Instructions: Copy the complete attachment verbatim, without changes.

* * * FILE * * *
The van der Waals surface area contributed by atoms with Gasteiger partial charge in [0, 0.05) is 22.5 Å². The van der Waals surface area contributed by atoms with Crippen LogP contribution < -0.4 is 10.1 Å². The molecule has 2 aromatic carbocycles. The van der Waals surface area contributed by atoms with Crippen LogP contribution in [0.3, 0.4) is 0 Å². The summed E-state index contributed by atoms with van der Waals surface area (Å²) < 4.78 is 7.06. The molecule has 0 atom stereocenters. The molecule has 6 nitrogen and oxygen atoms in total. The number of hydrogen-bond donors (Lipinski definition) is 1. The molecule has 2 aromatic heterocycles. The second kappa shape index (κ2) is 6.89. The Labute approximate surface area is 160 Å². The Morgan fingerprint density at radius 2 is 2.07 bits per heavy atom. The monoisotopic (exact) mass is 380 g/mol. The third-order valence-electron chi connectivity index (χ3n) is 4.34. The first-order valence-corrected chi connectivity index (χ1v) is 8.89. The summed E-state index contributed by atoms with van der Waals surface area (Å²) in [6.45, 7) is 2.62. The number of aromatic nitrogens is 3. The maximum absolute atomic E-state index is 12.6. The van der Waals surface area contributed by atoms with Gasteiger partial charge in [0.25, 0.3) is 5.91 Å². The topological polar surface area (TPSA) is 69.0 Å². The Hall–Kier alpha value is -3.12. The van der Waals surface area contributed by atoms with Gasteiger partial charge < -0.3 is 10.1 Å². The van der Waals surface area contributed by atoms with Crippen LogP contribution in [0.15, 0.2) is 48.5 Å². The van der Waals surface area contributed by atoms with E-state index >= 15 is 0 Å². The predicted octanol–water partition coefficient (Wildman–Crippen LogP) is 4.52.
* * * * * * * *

The van der Waals surface area contributed by atoms with Gasteiger partial charge in [0, 0.05) is 22.5 Å². The van der Waals surface area contributed by atoms with Crippen LogP contribution < -0.4 is 10.1 Å². The molecule has 2 aromatic carbocycles. The van der Waals surface area contributed by atoms with Crippen LogP contribution in [0.3, 0.4) is 0 Å². The summed E-state index contributed by atoms with van der Waals surface area (Å²) < 4.78 is 7.06. The molecule has 0 atom stereocenters. The molecule has 6 nitrogen and oxygen atoms in total. The number of hydrogen-bond donors (Lipinski definition) is 1. The molecule has 2 aromatic heterocycles. The second kappa shape index (κ2) is 6.89. The Labute approximate surface area is 160 Å². The Morgan fingerprint density at radius 2 is 2.07 bits per heavy atom. The monoisotopic (exact) mass is 380 g/mol. The third-order valence-electron chi connectivity index (χ3n) is 4.34. The first-order valence-corrected chi connectivity index (χ1v) is 8.89. The summed E-state index contributed by atoms with van der Waals surface area (Å²) in [6.45, 7) is 2.62. The number of aromatic nitrogens is 3. The maximum absolute atomic E-state index is 12.6. The van der Waals surface area contributed by atoms with Gasteiger partial charge in [0.25, 0.3) is 5.91 Å². The topological polar surface area (TPSA) is 69.0 Å². The Hall–Kier alpha value is -3.12. The van der Waals surface area contributed by atoms with Gasteiger partial charge < -0.3 is 10.1 Å². The van der Waals surface area contributed by atoms with Crippen LogP contribution in [0.15, 0.2) is 48.5 Å². The van der Waals surface area contributed by atoms with E-state index >= 15 is 0 Å². The predicted octanol–water partition coefficient (Wildman–Crippen LogP) is 4.52.